I attended medical school from 1996 to 2000. At that time HMOs were on the rise, Google was being born and a strong emphasis was placed on patient autonomy. Although no one recognized it at the time, we would become the next generation of physicians. We had already been advised by old wise doctors to choose another profession. That we would never make any money. That MDs were no longer respected by society, and everyone (insurance companies, litigators) were out to get them.
We enrolled in med school anyway. We would become the physicians that knew nothing other than evidence based medicine, that would trade in our pharmacopias for epocrates, and see a work hours revolution change how patients are cared for in the hospital.
As an impressionable first year medical student I had a wonderful course called Medical Humanities. In a series of lectures we explored the philosophy of doctoring, and received our assignment. To preserve our humanism despite the rigors of training. To see each patient as an individual. To ask open ended questions. To respect cultural and racial diversity. To evolve beyond the paternalistic model and embrace the world where the patient is a partner.
I took this assignment on as a mission, reminding myself as years went by that smart and skilled was only part of the equation. That acting patient and compassionate was ultimately important. Years later I find myself in a field caring for extraordinarily ill patients, where astronomical efforts are made to save a life. Where more often than not this falls short and the best we can offer is a good death.
Over time I sense something that is just not right. It began with overwhelming frustration as a patient arrived with a ream of "medical information" downloaded from the Internet. Later it turned to disbelief as I found that my patient who cannot afford their rent is buying $100 per month of vitamins and supplements. As I find myself explaining why their information and supplements are bunk I find myself tip toeing in order not to offend and alienate. With so many new sources of medical information I think perhaps the grumpy old physician was on to something, the role of the physician has changed. Not necessarily a lack of respect toward doctors, but certainly a fair dose of skepticism that perhaps is deserved.
In my opinion the partnership model became derailed as the physician embraced the evidence and at the same time grew fearful of litigation. Informed consent then became central to the patient- physician relationship, a legal document. The conversation turned to odds of this and that, alternatives A and B, and finally the decision is up to you. The physician no longer answers the age old question, "If I were your mother/ child/ spouse what would you tell me to do?" Instead the doctor deflects a personal stake in the matter and ensures that in case of a bad outcome it will all be supported by the evidence, guidelines and paperwork.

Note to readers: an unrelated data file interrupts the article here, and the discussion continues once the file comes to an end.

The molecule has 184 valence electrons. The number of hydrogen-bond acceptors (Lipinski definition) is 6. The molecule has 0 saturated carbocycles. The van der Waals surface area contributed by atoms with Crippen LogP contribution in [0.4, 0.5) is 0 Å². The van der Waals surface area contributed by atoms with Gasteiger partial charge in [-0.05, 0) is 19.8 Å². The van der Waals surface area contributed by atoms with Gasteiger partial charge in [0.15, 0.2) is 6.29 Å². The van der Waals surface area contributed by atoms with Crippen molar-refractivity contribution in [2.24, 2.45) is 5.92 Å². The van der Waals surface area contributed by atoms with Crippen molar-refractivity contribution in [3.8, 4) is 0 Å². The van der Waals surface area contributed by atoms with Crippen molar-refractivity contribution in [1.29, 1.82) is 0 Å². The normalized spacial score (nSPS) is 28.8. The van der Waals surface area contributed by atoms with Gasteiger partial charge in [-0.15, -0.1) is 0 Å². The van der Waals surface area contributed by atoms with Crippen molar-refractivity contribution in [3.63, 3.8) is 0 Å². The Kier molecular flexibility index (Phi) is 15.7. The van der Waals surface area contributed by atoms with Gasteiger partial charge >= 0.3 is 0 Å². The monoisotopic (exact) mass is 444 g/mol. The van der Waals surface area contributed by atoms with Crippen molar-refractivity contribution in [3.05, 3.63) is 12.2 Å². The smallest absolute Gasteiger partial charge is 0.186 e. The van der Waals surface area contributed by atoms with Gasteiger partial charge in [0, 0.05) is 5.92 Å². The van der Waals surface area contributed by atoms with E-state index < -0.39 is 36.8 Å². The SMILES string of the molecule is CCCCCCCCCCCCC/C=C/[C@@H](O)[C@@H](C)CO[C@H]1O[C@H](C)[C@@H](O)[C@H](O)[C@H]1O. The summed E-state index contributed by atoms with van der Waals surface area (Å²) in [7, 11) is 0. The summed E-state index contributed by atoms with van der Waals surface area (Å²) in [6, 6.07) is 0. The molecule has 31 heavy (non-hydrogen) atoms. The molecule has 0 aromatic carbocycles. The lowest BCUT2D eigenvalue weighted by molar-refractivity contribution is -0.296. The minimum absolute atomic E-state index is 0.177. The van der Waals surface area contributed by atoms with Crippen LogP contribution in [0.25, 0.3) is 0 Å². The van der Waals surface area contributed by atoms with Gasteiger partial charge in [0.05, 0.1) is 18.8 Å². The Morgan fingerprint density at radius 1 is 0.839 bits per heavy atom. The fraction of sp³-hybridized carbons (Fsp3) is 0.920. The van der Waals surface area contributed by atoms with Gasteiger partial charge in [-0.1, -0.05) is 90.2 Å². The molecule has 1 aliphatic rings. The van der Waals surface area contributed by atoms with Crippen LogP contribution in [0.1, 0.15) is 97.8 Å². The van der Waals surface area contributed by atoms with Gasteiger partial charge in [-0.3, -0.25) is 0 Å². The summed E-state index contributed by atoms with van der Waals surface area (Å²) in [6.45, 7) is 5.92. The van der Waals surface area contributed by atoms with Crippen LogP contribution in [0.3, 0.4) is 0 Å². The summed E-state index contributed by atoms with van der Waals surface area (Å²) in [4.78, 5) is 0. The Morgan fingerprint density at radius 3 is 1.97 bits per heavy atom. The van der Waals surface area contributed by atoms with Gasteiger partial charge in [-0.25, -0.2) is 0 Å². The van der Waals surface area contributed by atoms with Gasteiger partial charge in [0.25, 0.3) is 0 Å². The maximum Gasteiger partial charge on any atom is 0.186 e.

Emerging from my medical training I began to feel an alienation at the bedside of my sick and dying patients. Witnessing their struggle with fear and uncertainty I felt like the care was falling short. The paces of a typical hospitalization includes selection of the proper evaluation, declaration of the correct diagnosis, and the discussion of treatment (with risks and benefits)- by the book. All of this done with the physician as the advisor and patient as a partner. When tackling the toughest issues- for instance at the end of life this series of discussions and decisions became just too much.
Grandma is too ill to speak for herself and there is a 80% chance that she will die. Would you like for us to do? Continue to try to save her? Should we treat the renal failure/ pneumonia/ UTI? Place a feeding tube? Continue lab work? Continue IV fluids? Turn off the ventilator?
My attempts to impartially advise and educate about all options grew in conflict with an urge to protect. To comfort. To spare whatever suffering could be spared for the patient and their family. But to step in and dictate what should/ could be done would be adopting the age old Paternalism we were raised to leave behind.
Perhaps there is a better way. May I be bold and call it "Maternalism". A way to provide compassionate care and resume part of the burden that we were taught to deflect. Partnering not as an equal but as a nurturer and comforter. For dying Grandma, first to help the family understand the situation, then to articulate what Grandma would have wanted. If that is go down fighting, they get a fight. But prevent the fight gone awry where Grandma suffers years as a vegetable with a feeding tube. If Grandma wanted to die naturally, then we allow nature to take its course. But spare the family from the agonizing series of discussions, where the family feels that at each step they are actively bringing the death of their loved one.
I find myself in a struggle to practice with excellence but also to sleep at night. Perhaps what we need is a sound clinical trial- or perhaps a meta-analysis to investigate the most effective role of the physician- in the post-Paternalistic era?